Saturday, July 11, 2009
Yesterday, Gov. Jan Brewer signed a bill into law requiring plaintiffs to prove malpractice against ER physicians by clear-and-convincing evidence. The new law takes effect on September 30th. Forbes.com has a brief story here.
Friday, July 10, 2009
Thursday, July 9, 2009
A divided Michigan Supreme Court has allowed to stand a ruling that a dead mother's family can sue for $1.4 M for lost household services. The defendants argued the damages were noneconomic and, thus, subject to a damages cap. I haven't read the opinion, and I can't vouch for the valuation, but the principle seems accurate. Replacing these services will require a monetary payment. The Chicago Tribune has a brief story here.
Kyle Logue (Michigan) has posted to SSRN Coordinating Sanctions in Torts. Here is the abstract:
This Article begins with the canonical law-and-economics account of tort law as a regulatory tool, that is, as a means of giving regulated parties the optimal ex ante incentives to minimize the costs of accidents. Building on this regulatory picture of tort law, the Article asks the question how tort law should coordinate with already existing non-tort systems of regulation. Thus, for example, if a particular activity is already subject to extensive agency-based regulation, regulation that already addresses the negative externalities or other market failures associated with the activity, what regulatory role remains for tort law? Should tort law in such cases be displaced or preempted? The answer is: It depends. Sometimes, even in the presence of overlapping non-tort regulation, there is a regulatory role that tort law can play, sometimes not.
For one example, if the non-tort regulatory standard is already “fully optimizing,” in the sense that the regulatory standard (a) sets both an efficient floor and an efficient ceiling of conduct and (b) is fully enforced by the regulatory authority, then tort law arguably should be fully displaced in the sense that no tort remedy should be available for harms caused by such an activity. If, however, the regulatory standard is only “partially optimizing” (for example, it is only an efficient minimum or efficient floor or it is only partially enforced), then tort law continues to have an important regulatory role to play.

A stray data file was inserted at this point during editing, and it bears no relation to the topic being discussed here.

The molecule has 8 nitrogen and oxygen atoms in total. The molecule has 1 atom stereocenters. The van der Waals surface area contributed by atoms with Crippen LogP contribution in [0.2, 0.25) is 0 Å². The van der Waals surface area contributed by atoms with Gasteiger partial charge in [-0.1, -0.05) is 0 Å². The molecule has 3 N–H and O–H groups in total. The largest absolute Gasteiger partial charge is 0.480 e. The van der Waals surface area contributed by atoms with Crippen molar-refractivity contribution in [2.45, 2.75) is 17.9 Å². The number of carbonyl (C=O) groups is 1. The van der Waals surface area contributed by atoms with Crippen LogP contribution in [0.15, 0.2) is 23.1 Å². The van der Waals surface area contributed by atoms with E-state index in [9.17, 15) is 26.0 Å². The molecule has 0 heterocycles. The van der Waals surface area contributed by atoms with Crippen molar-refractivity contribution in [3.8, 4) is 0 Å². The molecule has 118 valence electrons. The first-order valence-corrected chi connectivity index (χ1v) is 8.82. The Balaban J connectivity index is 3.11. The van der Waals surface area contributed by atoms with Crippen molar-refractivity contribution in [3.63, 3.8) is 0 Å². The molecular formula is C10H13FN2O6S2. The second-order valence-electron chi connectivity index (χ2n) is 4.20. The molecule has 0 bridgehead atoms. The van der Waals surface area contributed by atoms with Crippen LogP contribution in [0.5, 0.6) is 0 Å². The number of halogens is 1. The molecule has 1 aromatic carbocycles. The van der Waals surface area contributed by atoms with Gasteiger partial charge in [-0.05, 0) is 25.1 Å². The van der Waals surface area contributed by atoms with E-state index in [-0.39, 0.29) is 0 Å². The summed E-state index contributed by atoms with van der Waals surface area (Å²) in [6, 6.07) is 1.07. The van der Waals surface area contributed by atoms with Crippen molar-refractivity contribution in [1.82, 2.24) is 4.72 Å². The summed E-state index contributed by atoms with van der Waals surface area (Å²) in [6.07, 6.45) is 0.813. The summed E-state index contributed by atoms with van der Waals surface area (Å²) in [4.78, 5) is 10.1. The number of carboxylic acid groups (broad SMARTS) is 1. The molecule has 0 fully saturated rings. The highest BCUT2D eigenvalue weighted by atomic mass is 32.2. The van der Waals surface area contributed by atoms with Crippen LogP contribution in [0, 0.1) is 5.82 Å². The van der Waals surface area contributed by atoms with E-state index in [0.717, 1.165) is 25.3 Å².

This framework can be used to explain such tort doctrines as negligence per se and suggests circumstances in which there should be a corollary doctrine of non-negligence per se. It also helps to explain recent federal preemption cases involving overlapping tort and regulatory standards. Finally, the framework produces insights for how tort law might efficiently be adjusted to coordinate with overlapping social norms, which are also considered within the L&E tradition to be a form of regulation.
Wednesday, July 8, 2009
Jonathan Turley reports that Sarah Palin's lawyer has sent "cease and desist" letters to the Washington Post and other news outlets regarding their reporting on her decision to leave office. Although the letter reportedly threatens a defamation suit, Turley notes any claim would be unlikely to succeed under New York Times v. Sullivan.
Tuesday, July 7, 2009
A second edition of Foundations of Torts, co-edited by Saul Levmore (Dean, Chicago) and Cathy Sharkey (NYU), is now available:
This is a completely revamped, updated version of the original 1993 edition, and is a valuable resource for torts professors teaching at all levels of instruction. It provides an enhanced theoretical and empirical foundation for a diverse selection of fundamental torts topics typically taught at the introductory level, such as the Hand formula, duty to rescue, market-share liability, and vicarious liability, while, at the same time, providing an in-depth exploration of cutting edge issues suitable for an advanced course or seminar, such as medical malpractice, products liability, federal preemption of state tort law, and punitive damages. Each chapter includes an introductory overview of a topic in tort law, followed by abridged readings, and then provocative notes and questions. The intent is to give the instructor interesting material with which to work, and to equip the student with foundational tools useful for the critical reading of cases and articles.
New Jersey Law Journal (via law.com)reports that the New Jersey Supreme Court has designated the growing litigation over Levaquin, an antibiotic manufactured by Johnson & Johnson, as a mass tort. The case has been assigned to Atlantic County Superior Court Judge Carol Higbee. Judge Higbee has scheduled a case management conference for July 16th.